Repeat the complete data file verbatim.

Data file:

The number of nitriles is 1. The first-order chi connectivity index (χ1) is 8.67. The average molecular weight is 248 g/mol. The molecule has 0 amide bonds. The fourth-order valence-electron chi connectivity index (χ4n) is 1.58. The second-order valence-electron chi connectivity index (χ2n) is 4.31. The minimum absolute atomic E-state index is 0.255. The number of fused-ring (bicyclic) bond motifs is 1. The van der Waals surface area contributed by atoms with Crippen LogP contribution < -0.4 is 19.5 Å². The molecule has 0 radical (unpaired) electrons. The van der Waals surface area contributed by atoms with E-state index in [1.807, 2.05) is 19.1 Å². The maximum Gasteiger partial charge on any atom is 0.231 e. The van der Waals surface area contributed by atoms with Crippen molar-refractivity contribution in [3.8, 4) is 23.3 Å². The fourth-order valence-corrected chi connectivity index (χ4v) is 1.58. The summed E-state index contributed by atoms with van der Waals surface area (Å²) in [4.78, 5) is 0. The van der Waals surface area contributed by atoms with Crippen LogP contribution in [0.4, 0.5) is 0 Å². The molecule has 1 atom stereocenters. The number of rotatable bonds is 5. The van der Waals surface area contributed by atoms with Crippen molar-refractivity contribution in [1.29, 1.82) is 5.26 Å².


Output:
The number of nitriles is 1. The first-order chi connectivity index (χ1) is 8.67. The average molecular weight is 248 g/mol. The molecule has 0 amide bonds. The fourth-order valence-electron chi connectivity index (χ4n) is 1.58. The second-order valence-electron chi connectivity index (χ2n) is 4.31. The minimum absolute atomic E-state index is 0.255. The number of fused-ring (bicyclic) bond motifs is 1. The van der Waals surface area contributed by atoms with Crippen LogP contribution < -0.4 is 19.5 Å². The molecule has 0 radical (unpaired) electrons. The van der Waals surface area contributed by atoms with E-state index in [1.807, 2.05) is 19.1 Å². The maximum Gasteiger partial charge on any atom is 0.231 e. The van der Waals surface area contributed by atoms with Crippen molar-refractivity contribution in [3.8, 4) is 23.3 Å². The fourth-order valence-corrected chi connectivity index (χ4v) is 1.58. The summed E-state index contributed by atoms with van der Waals surface area (Å²) in [4.78, 5) is 0. The van der Waals surface area contributed by atoms with Crippen LogP contribution in [0.4, 0.5) is 0 Å². The molecule has 1 atom stereocenters. The number of rotatable bonds is 5. The van der Waals surface area contributed by atoms with Crippen molar-refractivity contribution in [1.29, 1.82) is 5.26 Å².